UMD Receives Reboot Representation Funding to Reset Tech Culture

The $500,000 award aims to increase the number of Black, Latina and Native American women receiving undergraduate computing degrees at UMD

The Reboot Representation Tech Coalition (Reboot Representation) recently awarded the University of Maryland $500,000 for the RESET Project, a new program housed in the Iribe Initiative for Inclusion and Diversity in Computing (I4C) that aims to reset tech culture to Represent, Excel and Support Equity in Tech (RESET). 

RESET Scholars
Inaugural cohort of RESET Scholars. Credit: Veronica Sanchez. Click image to download hi-res version.

Black, Latina and Native American (BLNA) women represent approximately 16% of the total U.S. population, yet they make up only 4% of students obtaining bachelor's degrees in computing. The landscape at UMD is similar—BLNA women make up 13% of UMD undergraduates, but only 5% of bachelor’s degrees in computing. This gift from Reboot Representation plans to address this gap at UMD through targeted student support to increase the number of BLNA women earning bachelor’s degrees in computing by 2026.  

“At Reboot Representation, we know that intentional, specific programs improve access for BLNA women to computing degrees and careers,” said Dwana Franklin-Davis, CEO of Reboot Representation. “The University of Maryland has been an extraordinary leader when it comes to creating on-ramps for BLNA women to pursue computing, and their work plays a large role in why Maryland produces 16% of all Black women computing graduates in the nation.”

The RESET Project will increase the number of BLNA women in computing at UMD through targeted outreach and customized student support from enrollment to completion. Student support will include opportunities for career development and community building through social events, mentoring, success coaching and financial assistance.

“We want BLNA women to be able to thrive in their computing degrees here on campus, and we are committed to providing the resources and building an environment that can make that possible,” I4C Associate Director Kate Atchison said. “I4C is all about creating a supportive, vibrant and inclusive computing community—the RESET Project will help us deliver on that mission and champion our BLNA women studying computing.”

One of the core elements of the RESET Project is RESET Scholars, a yearlong scholarship cohort program for BLNA students that focuses on leadership, academic excellence and empowerment. 

“I am excited about the supportive community that I can build while in the RESET Scholars program,” said freshman computer science major Ayo Ajayi, a member of the inaugural cohort of RESET Scholars. “Being surrounded by BLNA women with similar goals as mine will keep me motivated throughout my experience.”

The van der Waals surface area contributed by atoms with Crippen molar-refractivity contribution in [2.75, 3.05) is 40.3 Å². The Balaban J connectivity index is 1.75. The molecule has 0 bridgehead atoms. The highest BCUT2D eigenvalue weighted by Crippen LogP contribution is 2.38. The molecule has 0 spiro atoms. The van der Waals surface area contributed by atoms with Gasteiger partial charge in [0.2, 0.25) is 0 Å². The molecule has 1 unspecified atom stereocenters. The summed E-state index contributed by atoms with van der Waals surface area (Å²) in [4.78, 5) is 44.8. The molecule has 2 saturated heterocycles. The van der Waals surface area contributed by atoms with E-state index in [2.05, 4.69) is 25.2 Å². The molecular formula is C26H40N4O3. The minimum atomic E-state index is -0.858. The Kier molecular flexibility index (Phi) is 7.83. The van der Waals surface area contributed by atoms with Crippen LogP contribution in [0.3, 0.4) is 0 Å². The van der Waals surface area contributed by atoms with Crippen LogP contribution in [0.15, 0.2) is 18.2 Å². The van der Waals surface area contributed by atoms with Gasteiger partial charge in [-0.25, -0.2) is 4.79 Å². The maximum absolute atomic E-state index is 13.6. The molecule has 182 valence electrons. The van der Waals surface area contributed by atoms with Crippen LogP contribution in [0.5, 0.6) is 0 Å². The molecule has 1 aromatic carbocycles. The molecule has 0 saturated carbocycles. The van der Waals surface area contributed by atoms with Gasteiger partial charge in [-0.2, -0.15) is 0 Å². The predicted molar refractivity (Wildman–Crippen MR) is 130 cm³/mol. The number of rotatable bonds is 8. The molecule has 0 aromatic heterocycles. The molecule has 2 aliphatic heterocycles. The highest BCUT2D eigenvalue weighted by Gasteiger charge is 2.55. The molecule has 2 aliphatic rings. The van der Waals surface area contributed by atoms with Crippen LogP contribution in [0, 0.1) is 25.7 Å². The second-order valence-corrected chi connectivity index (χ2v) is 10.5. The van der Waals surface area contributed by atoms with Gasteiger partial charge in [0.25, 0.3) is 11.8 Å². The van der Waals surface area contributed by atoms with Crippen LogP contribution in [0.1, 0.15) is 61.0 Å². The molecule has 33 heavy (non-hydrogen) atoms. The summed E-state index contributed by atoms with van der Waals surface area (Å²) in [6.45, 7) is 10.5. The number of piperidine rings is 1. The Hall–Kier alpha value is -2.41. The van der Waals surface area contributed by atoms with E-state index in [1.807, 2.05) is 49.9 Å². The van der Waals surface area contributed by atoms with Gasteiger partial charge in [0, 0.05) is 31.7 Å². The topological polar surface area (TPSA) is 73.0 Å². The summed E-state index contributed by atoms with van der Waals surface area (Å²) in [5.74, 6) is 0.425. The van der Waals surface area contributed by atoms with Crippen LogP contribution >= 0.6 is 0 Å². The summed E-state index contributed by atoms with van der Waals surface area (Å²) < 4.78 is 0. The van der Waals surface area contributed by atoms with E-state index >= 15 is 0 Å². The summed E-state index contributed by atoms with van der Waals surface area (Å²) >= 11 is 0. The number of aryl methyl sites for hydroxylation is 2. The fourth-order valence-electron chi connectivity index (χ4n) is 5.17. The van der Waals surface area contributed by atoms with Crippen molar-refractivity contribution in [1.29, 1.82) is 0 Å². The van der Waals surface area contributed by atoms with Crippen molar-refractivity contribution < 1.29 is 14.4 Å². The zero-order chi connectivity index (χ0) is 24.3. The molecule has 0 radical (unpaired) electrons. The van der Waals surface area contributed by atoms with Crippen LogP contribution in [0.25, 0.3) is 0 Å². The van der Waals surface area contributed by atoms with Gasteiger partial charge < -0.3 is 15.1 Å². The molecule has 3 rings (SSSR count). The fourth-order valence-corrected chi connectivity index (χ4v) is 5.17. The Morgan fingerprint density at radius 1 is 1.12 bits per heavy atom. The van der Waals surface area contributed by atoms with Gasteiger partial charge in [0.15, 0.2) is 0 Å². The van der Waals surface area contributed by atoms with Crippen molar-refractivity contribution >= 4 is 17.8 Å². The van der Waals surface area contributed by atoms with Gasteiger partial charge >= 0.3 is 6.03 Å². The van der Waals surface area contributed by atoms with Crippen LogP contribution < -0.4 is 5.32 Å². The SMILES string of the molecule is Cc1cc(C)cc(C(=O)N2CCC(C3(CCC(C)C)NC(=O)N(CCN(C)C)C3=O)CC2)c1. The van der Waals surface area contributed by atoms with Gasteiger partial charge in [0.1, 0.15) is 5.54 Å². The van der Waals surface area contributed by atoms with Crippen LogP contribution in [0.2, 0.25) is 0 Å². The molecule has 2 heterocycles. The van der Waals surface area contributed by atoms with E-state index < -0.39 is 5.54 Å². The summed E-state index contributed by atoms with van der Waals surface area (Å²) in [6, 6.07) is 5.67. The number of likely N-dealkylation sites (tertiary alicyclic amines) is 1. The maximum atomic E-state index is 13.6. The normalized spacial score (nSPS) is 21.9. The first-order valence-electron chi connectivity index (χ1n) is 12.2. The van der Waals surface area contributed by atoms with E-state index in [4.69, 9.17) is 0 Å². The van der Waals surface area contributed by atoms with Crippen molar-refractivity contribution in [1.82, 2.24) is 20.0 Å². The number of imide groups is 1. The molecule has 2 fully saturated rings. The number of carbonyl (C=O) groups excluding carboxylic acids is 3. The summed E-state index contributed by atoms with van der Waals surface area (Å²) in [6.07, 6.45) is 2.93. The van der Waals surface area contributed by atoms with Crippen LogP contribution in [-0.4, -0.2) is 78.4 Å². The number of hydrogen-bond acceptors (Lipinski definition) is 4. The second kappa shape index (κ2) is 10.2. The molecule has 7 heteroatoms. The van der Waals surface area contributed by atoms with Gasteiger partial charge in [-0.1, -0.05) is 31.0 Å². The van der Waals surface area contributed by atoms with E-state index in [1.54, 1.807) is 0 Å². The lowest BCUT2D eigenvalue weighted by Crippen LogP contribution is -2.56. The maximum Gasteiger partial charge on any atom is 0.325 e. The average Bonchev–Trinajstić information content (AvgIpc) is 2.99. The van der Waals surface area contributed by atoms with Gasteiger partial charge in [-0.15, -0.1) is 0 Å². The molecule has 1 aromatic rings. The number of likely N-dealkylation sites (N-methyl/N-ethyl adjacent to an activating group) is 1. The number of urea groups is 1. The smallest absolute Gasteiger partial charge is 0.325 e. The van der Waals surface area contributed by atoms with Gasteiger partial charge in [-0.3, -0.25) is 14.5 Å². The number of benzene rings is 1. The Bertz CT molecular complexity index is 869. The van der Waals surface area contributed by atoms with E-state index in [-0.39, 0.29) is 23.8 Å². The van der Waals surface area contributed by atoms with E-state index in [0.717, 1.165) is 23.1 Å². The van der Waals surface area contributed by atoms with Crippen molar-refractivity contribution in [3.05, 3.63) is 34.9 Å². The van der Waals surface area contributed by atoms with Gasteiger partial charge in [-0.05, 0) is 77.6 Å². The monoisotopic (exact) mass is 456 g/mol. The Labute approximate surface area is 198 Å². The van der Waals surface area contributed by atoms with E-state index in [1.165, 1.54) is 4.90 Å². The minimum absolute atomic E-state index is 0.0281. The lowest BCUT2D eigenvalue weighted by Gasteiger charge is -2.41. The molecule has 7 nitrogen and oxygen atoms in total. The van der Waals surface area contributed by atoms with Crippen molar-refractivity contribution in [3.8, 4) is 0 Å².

RESET Scholars’ mentoring program matches freshmen and sophomore students with mentors in their junior and senior years who share identities and majors. In addition to student mentors, RESET Scholars will also have access to mentors who are alumni in tech industries. Role models are critical to students, as college women who have a “good image” of tech workers are 27% more likely to look for a job in tech. 

“Because RESET Scholars specifically focuses on supporting BLNA women in computing, I can connect with like-minded peers and mentors who can offer guidance, encouragement and shared experiences, building a strong community that I can turn to, rely on and learn from,” Ajayi said. “Thanks to UMD, I4C and the RESET Project, I now feel a lot more assured in pursuing STEM with a wonderful and supportive community.”

Congratulations to the inaugural cohort of RESET Scholars!

Ronke Afolabi, information science

Asa Agyemang, information science

Ayo Ajayi, computer science

Angelica Akuchie, information science

Shafiqat Alao, information science

Kenny Atlaw, electrical engineering

Zainab Bah, letters and sciences

Bemenet Berhanu, information science

Jaylen Carrillo Godoy, information science

Pernelle de Souza, information science

Stephanie Estrella, computer engineering

Ann Audrey Ezi, computer engineering 

Nusi Fahm, information science

Rachael Ingobo, immersive media design

Sarai Lazo Salvador, letters and sciences

Rayna Livingston, computer science

Favour Madu, computer engineering

Michelle Medina, information science

Mosinmiloluwa Ojeyomi, computer science 

Kevin Okoye, computer science

Astrid Tagne, information science

Priscila Terry, information science

Favor Umeobi, information science

Ameenat Afolabi, computer engineering (Program Mentor)

Bridget Tifase, information science (Program Mentor)

Blen Mulugeta, information science (Program Mentor)

About the College of Computer, Mathematical, and Natural Sciences

The College of Computer, Mathematical, and Natural Sciences at the University of Maryland educates more than 8,000 future scientific leaders in its undergraduate and graduate programs each year. The college's 10 departments and nine interdisciplinary research centers foster scientific discovery with annual sponsored research funding exceeding $250 million.